For almost a decade now, our conference has framed this work as leadership ministers.  We have attempted to find footing alongside congregations to invite, provoke and accompany during rapid cultural changes.  Our conference is now served by a team of ten leadership ministers: men and women from different generations, with different cultural backgrounds and different language capacities to continue to cultivate God’s dream among our 45 congregations.  It’s a key task and incarnation of what we do together.

Our leadership ministers met the end of March, during what we hope will be the last heavy snowstorm, at Mariawald Retreat Center near Reading to review and reimagine our work together.  Some of us weren’t able to get there due to the snow, so we used Zoom to connect with these colleagues.  Some colleagues left early and some stayed later to wait out the storm.  In the meantime, we enjoyed the lovely and hospitable space of Mariawald, hosted by Catholic nuns from Africa who are now in Berks County as part of their vocation of serving God and the church.  The snow was stunningly beautiful even though we may have been ready to move onto spring.  It was in some ways metaphoric of the difficulty and possibility of doing our work in this time and space.

Together we began the task of refining our work.  We will continue to work around the Conference’s approach to ministry and leadership which is formational, missional and intercultural.  We will continue to align our ministry staff around those ongoing priorities.  We are beginning to work together to understand how to include congregations at our farthest distances now with a staff representative based in California to serve our congregations there.  And we’re evaluating best practices to serve congregations that are close by to us too, sometimes just blocks from where we live or less than a mile from the Conference office at Dock Mennonite Academy.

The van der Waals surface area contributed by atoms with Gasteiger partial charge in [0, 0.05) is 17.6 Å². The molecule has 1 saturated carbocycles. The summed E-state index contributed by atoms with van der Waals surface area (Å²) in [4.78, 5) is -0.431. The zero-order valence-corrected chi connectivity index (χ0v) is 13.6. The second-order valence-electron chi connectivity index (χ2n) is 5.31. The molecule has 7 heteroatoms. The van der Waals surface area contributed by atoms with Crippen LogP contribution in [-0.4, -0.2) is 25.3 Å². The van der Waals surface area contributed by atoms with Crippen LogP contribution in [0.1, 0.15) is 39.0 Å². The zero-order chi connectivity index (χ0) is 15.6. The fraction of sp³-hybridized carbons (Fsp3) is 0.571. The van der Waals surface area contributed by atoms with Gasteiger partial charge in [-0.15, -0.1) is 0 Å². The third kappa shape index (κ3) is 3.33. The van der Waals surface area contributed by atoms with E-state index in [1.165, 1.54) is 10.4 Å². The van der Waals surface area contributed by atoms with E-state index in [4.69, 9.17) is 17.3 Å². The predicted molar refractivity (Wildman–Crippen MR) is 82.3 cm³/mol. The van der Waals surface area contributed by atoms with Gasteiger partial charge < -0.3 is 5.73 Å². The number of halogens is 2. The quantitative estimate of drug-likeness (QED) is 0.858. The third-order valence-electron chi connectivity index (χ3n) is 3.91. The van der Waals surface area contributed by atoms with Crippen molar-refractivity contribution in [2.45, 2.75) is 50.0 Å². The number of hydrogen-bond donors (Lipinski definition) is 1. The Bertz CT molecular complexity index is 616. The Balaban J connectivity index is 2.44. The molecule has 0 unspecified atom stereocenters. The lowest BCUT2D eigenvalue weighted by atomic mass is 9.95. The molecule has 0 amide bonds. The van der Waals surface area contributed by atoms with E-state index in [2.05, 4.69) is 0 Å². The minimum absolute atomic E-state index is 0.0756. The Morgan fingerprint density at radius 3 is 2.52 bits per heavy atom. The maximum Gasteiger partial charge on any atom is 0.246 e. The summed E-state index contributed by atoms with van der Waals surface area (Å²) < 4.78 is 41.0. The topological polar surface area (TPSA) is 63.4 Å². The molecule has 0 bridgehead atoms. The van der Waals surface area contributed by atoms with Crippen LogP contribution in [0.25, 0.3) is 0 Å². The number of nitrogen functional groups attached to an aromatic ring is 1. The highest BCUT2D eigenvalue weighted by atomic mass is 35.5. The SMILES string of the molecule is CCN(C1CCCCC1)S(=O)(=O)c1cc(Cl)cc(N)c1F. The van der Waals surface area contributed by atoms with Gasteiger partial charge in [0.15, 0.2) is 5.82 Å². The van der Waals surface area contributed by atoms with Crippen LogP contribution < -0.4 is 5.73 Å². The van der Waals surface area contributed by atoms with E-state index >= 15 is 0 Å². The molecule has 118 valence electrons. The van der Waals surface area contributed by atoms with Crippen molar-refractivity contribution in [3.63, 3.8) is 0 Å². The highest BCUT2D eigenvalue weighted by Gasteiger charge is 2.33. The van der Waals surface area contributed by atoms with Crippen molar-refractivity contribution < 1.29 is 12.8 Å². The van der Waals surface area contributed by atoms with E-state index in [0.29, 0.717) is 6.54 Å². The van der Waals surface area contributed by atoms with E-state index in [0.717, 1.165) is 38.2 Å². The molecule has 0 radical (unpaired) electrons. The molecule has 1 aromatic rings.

Franconia staff: (front) Aldo Siahaan, (L to R) Mary Nitzsche, Wayne Nitzsche, Noel Santiago, John Stoltzfus, Jeff Wright, Mike Clemmer, Randy Heacock and Steve Kriss.

I am grateful now for a full staff team after over a year of navigating through changes.   We are beginning to learn together, to laugh, to build deeper trust.  We are leaning in toward our individual gifts and callings recognizing our invitation to serve God in the way of Christ’s peace through our historic and growing community.   As a Conference, we are privileged to be resourced well through ongoing generosity and wise stewardship.   I continue to be grateful for the sense of care and mutuality that we have together and the divine invitation to continued transformation by the power of the Spirit in this journey of faith, hope and love together.

I Will Build My Church

by Noel Santiago, LEADership Minister

“And I tell you that you are Peter, and on this rock I will build my church (EKKLESIA), and the gates of Hades will not overcome it.” Matthew 16: 18 (NIV).

It’s really interesting to note something specific in this passage related to the word ‘church’. Most people would think in terms of a building; some think in terms of a community of faith and some in terms of religious activities. None of these are incorrect per se, but the word that Jesus uses here is the Greek word Ekklesia which in short means ‘assembly.’

Since we understand one meaning of ‘church’ to be ‘congregation’, many would say this is just mincing words, i.e. “church, assembly, what’s the difference? We all know what we mean.” But the word church comes from a different origin: the Greek word kuriakos – ‘Belonging to the Lord’, which emerges from the word kurios – ‘Lord’. This word doesn’t even resemble the Greek “ekklesia”. It’s like confusing a Cadillac for a Jeep; you can’t! In the early centuries, believers called the place in which they met, Kuriakos Oikia, the Lord’s House. This has become the common meaning.